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Movies/TV Last Updated: May 30th, 2008 - 11:49:13

The Making of a ‘Terrorist’
By Esther Editor and Film Critic
Oct 26, 2006, 20:13

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“What kind of man are you???” cries Patrick Chamusso in a South African interrogation room, where he realizes with horror that the police have harmed his family to coerce him to confess to a crime he did not commit.

Chamusso, played by actor Derek Luke in the new, heart-stopping political thriller “Catch a Fire,” shouts into an opening in the wall so that he can be heard on the other side by the police, headed by the cool and calculating Nick Vos (Tim Robbins). This is a pivotal moment in the film, not just for the plot but for asking questions that are at the heart of it. What kind of man is a terrorist? What kind of man gets to label and accuse the terrorist? What is a terrorist? And what is a freedom fighter?

To answer these questions, the filmmakers tell a story based on the real life of Chamusso, who was transformed from an apolitical yes-man to a militant fighter for the liberation of South Africa’s 25 million Blacks from the genocidal system of apartheid.

When we meet Chamusso in the story, he is with his beautiful wife Precious, his mother and two young girls. His position as a foreman at an oil refinery provides him a slightly higher standard of living than that of most Blacks in the country. His family has a small home, a car and he even has a prized 35mm camera. What he pays in return is a studied subservience to the rigid order of White supremacy. “Yes, bossman,” is his quick reply to Whites. When one of his subordinates at work is called a “cheeky kaffir” (meaning a slick n-----) by a White security guard, he readily agrees in order to diffuse the situation and prevent the worker’s firing. At home, he scolds his mother for tuning into radio broadcasts from the banned rebels, the African National Congress (ANC). But his yes-man demeanor changes when he is falsely accused of helping to bomb the oil refinery. Arrested, beaten and tortured—and then finally driven to his breaking point—he changes his mind about obedience to the racist status quo.

This is powerful storytelling. Director Phillip Noyce (“Rabbit-Proof Fence) maintains an immediacy and unsparing intimacy—whether brutal or sweet—from beginning to end. The writer is Shawn Slovo, daughter of Joe Slovo, a White South African who served as head of the military wing (MK) of the African National Congress (ANC) and was a Cabinet member in Nelson Mandela’s first post-apartheid government. Shawn Slovo has said in interviews that her father, who died in 1995, always told her that Chamusso’s story and the story of the oil refinery bombing would be one to tell in a movie. She could have easily told an important story about her parent’s pivotal role in fighting apartheid—her mother was killed by a parcel bomb sent by White extremists—but then we would have another movie like “Cry Freedom,” with a story about 25 million Blacks told through the eyes and experiences of one White man.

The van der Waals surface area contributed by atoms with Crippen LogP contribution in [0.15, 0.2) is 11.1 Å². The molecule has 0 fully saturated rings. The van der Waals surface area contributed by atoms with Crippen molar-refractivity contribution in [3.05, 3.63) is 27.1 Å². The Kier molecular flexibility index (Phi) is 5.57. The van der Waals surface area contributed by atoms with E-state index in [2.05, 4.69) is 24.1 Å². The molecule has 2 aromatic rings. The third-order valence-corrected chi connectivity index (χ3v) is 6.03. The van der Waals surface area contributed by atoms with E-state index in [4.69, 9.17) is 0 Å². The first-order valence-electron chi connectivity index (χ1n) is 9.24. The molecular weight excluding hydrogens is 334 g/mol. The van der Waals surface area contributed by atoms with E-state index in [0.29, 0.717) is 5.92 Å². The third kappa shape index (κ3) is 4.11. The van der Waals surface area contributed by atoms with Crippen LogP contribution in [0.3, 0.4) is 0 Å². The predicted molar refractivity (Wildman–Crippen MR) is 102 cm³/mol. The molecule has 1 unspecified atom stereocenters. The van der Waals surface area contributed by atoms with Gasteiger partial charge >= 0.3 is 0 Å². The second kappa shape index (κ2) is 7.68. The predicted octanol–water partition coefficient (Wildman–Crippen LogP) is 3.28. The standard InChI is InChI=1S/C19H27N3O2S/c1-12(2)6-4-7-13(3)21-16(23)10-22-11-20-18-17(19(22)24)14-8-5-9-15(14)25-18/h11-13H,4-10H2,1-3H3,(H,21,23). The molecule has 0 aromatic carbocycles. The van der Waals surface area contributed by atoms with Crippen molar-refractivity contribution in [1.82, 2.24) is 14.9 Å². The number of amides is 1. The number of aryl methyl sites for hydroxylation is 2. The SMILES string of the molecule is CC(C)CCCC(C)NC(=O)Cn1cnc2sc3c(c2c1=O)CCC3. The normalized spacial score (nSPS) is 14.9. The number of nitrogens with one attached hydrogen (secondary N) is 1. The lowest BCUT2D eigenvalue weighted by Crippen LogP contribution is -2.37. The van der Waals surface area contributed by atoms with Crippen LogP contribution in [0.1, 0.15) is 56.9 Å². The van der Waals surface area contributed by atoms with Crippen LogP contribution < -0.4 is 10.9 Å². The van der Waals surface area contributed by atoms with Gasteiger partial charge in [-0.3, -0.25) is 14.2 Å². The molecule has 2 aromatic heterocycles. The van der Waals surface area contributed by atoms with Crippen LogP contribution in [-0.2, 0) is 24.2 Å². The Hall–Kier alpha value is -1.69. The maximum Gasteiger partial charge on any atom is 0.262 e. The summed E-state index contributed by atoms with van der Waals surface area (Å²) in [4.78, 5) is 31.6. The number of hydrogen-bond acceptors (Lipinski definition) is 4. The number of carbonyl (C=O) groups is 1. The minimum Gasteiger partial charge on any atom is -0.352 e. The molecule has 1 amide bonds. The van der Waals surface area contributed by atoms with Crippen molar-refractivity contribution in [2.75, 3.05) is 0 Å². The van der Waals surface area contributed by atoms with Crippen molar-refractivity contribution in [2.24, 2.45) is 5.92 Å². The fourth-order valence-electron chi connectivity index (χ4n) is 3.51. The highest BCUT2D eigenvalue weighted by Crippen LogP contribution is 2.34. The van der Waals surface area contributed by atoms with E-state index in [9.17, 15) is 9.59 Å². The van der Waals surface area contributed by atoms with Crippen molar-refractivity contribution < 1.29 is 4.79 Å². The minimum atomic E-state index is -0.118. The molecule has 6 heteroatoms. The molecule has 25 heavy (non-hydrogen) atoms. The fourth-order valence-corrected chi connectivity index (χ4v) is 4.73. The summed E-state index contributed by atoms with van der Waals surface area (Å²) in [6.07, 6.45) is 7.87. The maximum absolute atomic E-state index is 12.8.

The battle of wills, and sometimes of life and death, between Chamusso and Vos (Luke and Robbins) is riveting. After moving us in “Antwone Fisher” and “Friday Night Lights,” this is certainly Luke’s biggest opportunity to show his ability to pour himself in a role. And he does it here with a lilting accent that sounds flawless (to my foreign ears). While the finished film does not give us enough time to digest and appreciate Chamusso’s evolution into a revolutionary, Luke uses what is given him to carry the story. Tall, blond Tim Robbins morphs eerily into a cool torturer, a man who believes that violence and torture can yields truth, rather than easy answers from those who are physically and emotionally broken. Within the larger tale of Chamusso’s life, it is the squaring off between these two men that allows the film to take a fine measure of manhood, how it is shaped—and warped.

“Catch a Fire” is rated PG-13 for subject matter involving torture and abuse, violence and brief language.

Links: Similar Stories of Interest at Seeing

  • Idi Amin in Living Fiction

  • “The Last King of Scotland,” a story about the brutal Ugandan leader Idi Amin, washes over the viewer like a tsunami of political turbulence, violence and murderous madness. It is all fiction written by a White man. Should that matter?

  • Silverdocs 2006: South Africa

  • A review of His Big White Self,” a close-up portrait of African Nazi Party (AWB) leader Eugene Terreblanche, by director Nick Broomfield, who brought us “Biggie and Tupac.”

  • Revealing Africa's Hidden Genocide

  • A horrible and shocking history is revealed in "Congo: White King, Red Rubber, Black Death." The shock comes, first of all, from the fact that, between 1880 and 1920, as many as 10 million Congolese were murdered under the barbaric rule of King Leopold II of Belgium.

  • In “The Constant Gardener,” an Endgame in Africa

  • “The Constant Gardener,” a disquieting tale of greed and murder, would seem to tell a story about Africa and African people. Not!

  • Easy Pain, Easy Death: Reviews of ‘City of God’ and ‘Rabbit-Proof Fence’

  • "Rabbit-Proof Fence," directed by Phillip Noyce, is a powerful film that tells the story of how, from 1900 to 1970, the White Australian government kidnapped young Aborigine girls and trained them to be domestics for Whites.

    © Copyright 2006

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